Whatever our personal politics, how can we possibly want to respond to Russia’s interference in our election by putting American foreign policy in the hands of a Putin friend?
Tillerson’s closeness to Putin is especially troubling because of Trump’s other Russia links. The incoming national security adviser, Michael Flynn, accepted Russian money to attend a dinner in Moscow and sat near Putin. A ledger shows $12.7 million in secret payments by a pro-Russia party in Ukraine to Trump’s former campaign manager Paul Manafort. And the Trump family itself has business connections with Russia.
It’s true that there will be counterbalances, including Gen. James Mattis, the former Marine commander who has no illusions about Moscow and is expected to be confirmed as defense secretary. But over all it looks as if the Trump administration will be remarkably pro-Putin — astonishing considering Putin’s Russia has killed journalists, committed war crimes in Ukraine and Syria and threatened the peaceful order in Europe.
So it’s critical that the Senate, the news media and the public subject Tillerson to intense scrutiny. There are other issues to explore as well, including his role in enabling corruption in Chad, one of the poorest countries in the world. The same is true of his role in complicity with the government of Angola, where oil corruption turned the president’s daughter into a billionaire even as children died of poverty and disease at a higher rate than anywhere else in the world.
Maybe all this from Russia to Angola was just Tillerson trying to maximize his company’s revenue, and he will act differently as secretary of state. Maybe. But I’m skeptical that his ideology would change in fundamental ways.
This is not only about Tillerson just as the 1972 break-in was not only about the Watergate building complex. This is about the integrity of American democracy and whether a foreign dictator should be rewarded for attacking the United States. It is about whether we are led by a president or a poodle.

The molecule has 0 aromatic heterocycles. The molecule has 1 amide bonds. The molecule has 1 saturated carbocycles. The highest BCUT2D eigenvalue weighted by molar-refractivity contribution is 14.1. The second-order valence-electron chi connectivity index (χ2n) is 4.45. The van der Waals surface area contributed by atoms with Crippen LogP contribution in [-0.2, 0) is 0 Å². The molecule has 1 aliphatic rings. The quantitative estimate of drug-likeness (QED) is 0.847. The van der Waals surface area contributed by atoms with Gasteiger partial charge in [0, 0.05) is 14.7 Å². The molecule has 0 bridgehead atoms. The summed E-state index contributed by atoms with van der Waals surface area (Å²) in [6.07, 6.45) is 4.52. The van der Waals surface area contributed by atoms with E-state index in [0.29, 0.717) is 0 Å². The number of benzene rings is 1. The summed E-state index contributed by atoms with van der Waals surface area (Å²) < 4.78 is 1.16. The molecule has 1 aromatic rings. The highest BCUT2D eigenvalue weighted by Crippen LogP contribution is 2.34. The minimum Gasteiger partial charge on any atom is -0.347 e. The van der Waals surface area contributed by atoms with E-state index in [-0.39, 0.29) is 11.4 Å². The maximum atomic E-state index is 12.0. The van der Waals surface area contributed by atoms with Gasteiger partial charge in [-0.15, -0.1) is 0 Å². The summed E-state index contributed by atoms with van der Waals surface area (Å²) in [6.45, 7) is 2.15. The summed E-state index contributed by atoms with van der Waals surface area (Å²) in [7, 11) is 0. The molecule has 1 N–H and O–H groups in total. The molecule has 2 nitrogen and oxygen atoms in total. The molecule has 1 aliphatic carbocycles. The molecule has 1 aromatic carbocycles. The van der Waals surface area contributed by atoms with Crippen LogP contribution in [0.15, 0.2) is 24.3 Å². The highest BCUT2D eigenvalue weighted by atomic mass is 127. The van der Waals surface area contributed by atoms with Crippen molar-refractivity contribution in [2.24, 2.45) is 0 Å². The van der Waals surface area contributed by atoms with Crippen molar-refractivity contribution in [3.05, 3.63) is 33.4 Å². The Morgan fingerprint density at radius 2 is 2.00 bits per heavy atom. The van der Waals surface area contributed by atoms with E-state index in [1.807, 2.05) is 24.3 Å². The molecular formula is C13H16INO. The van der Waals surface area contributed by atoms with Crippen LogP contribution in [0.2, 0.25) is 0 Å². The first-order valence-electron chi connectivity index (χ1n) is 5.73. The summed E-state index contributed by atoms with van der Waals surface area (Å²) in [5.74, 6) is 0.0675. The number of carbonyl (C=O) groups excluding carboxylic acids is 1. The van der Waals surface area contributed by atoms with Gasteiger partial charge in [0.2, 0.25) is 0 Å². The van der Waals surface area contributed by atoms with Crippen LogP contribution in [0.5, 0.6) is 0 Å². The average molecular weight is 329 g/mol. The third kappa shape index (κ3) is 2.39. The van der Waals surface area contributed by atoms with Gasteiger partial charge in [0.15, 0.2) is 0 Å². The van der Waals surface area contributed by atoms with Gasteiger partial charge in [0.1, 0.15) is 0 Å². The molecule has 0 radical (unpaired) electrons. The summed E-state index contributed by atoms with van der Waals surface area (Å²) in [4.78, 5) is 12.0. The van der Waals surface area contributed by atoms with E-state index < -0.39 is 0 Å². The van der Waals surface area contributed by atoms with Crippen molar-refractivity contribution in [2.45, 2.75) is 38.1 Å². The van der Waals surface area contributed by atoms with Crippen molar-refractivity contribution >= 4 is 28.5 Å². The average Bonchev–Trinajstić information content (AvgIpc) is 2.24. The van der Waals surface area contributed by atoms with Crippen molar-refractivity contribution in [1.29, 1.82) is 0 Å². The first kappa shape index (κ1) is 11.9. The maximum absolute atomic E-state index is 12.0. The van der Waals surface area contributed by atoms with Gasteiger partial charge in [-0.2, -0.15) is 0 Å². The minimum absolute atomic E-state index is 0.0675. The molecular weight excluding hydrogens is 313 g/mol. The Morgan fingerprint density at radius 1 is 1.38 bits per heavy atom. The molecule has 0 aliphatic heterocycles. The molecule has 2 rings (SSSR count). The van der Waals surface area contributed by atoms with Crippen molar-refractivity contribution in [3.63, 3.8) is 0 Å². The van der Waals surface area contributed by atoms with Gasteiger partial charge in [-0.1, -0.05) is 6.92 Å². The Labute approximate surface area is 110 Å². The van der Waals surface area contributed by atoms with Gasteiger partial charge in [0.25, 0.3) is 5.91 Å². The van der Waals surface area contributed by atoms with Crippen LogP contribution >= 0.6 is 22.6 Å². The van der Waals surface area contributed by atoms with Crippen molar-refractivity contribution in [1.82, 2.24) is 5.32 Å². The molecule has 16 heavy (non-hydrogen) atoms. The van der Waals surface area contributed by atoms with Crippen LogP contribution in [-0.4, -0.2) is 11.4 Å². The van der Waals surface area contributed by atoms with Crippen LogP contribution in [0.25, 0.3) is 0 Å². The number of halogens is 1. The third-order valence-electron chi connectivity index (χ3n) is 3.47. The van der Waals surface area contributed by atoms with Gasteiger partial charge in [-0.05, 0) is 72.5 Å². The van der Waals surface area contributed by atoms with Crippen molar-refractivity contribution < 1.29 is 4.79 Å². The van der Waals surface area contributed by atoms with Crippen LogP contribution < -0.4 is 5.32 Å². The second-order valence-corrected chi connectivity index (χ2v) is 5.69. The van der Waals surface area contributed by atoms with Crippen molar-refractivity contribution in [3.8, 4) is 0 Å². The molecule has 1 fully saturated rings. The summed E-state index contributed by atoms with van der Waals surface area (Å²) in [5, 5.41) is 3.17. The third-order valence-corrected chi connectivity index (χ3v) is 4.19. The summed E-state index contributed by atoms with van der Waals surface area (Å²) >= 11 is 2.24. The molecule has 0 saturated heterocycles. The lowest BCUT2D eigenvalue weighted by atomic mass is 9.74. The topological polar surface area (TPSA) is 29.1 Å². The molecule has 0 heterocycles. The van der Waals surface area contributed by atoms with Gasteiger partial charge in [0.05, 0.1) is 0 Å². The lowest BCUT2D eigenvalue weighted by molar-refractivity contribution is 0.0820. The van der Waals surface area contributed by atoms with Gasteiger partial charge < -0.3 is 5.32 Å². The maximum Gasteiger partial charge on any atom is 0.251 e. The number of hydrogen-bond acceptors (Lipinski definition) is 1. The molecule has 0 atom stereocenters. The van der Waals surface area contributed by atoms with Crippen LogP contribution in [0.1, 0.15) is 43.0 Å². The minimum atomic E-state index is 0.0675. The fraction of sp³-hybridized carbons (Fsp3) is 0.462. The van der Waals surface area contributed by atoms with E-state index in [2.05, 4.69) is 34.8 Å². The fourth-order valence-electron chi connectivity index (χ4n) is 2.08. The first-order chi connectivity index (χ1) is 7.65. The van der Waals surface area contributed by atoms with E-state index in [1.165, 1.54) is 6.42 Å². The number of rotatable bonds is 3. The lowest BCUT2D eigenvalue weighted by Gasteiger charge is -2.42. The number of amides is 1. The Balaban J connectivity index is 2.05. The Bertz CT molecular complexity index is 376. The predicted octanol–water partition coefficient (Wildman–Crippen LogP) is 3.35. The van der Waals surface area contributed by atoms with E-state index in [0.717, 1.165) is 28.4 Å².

Thursday, December 1, 2016

: re:James Mattis, Outspoken Ex-Marine, Is Trump’s Choice as Defense Secretary

From: barry levine 
Date: Thu, Dec 1, 2016 at 7:01 PM
Subject: re:James Mattis, Outspoken Ex-Marine, Is Trump’s Choice as Defense Secretary
To: ""

To the Editor:
     President-elect Trump may not care what the law says, but we have a statute on the books (10 U.S. Code § 113) forbidding anyone from becoming Secretary of Defense within seven years of serving on active duty. Statutorily, gen. James Mattis--whatever his qualifications--is ineligible. Is this law only a law when the Senate and the White House are held by different parties?

Barry Haskell Levine

James N. Mattis, a retired Marine general, leaving a meeting with President-elect Donald J. Trump in Bedminster, N.J., last month. CreditHilary Swift for The New York Times
WASHINGTON — President-elect Donald J. Trump said on Thursday he had chosen James N. Mattis, a hard-charging retired general who led a Marine division to Baghdad during the 2003 invasion of Iraq, to serve as his secretary of defense.
Mr. Trump made the announcement at a rally in Cincinnati, calling General Mattis “the closest thing we have to Gen. George Patton.”
General Mattis, 66, led the United States Central Command, which oversees military operations in the Middle East and Southwest Asia, from 2010 to 2013. His tour there was cut short by the Obama administration, which believed that he was too hawkish on Iran.
But his insistence that Iran is the greatest threat to peace in the Middle East, as well as his acerbic criticism of the Obama administration’s initial efforts to combat the Islamic State in Iraq and Syria, made him an attractive choice for the incoming president, whom he met for the first time after Mr. Trump’s election.

Trump Victory Tour

President-elect Donald J. Trump held a rally in Cincinnati to say thank you to Ohio, and revealed his choice for defense secretary.
 By THE NEW YORK TIMES on Publish DateDecember 1, 2016. Photo by Doug Mills/The New York Times.Watch in Times Video »
After retiring from the military, General Mattis told Congress that the administration’s “policy of disengagement in the Middle East” had contributed to the rise of extremism in the region. The United States, he told lawmakers in 2015, needs to “come out from our reactive crouch and take a firm, strategic stance in defense of our values.”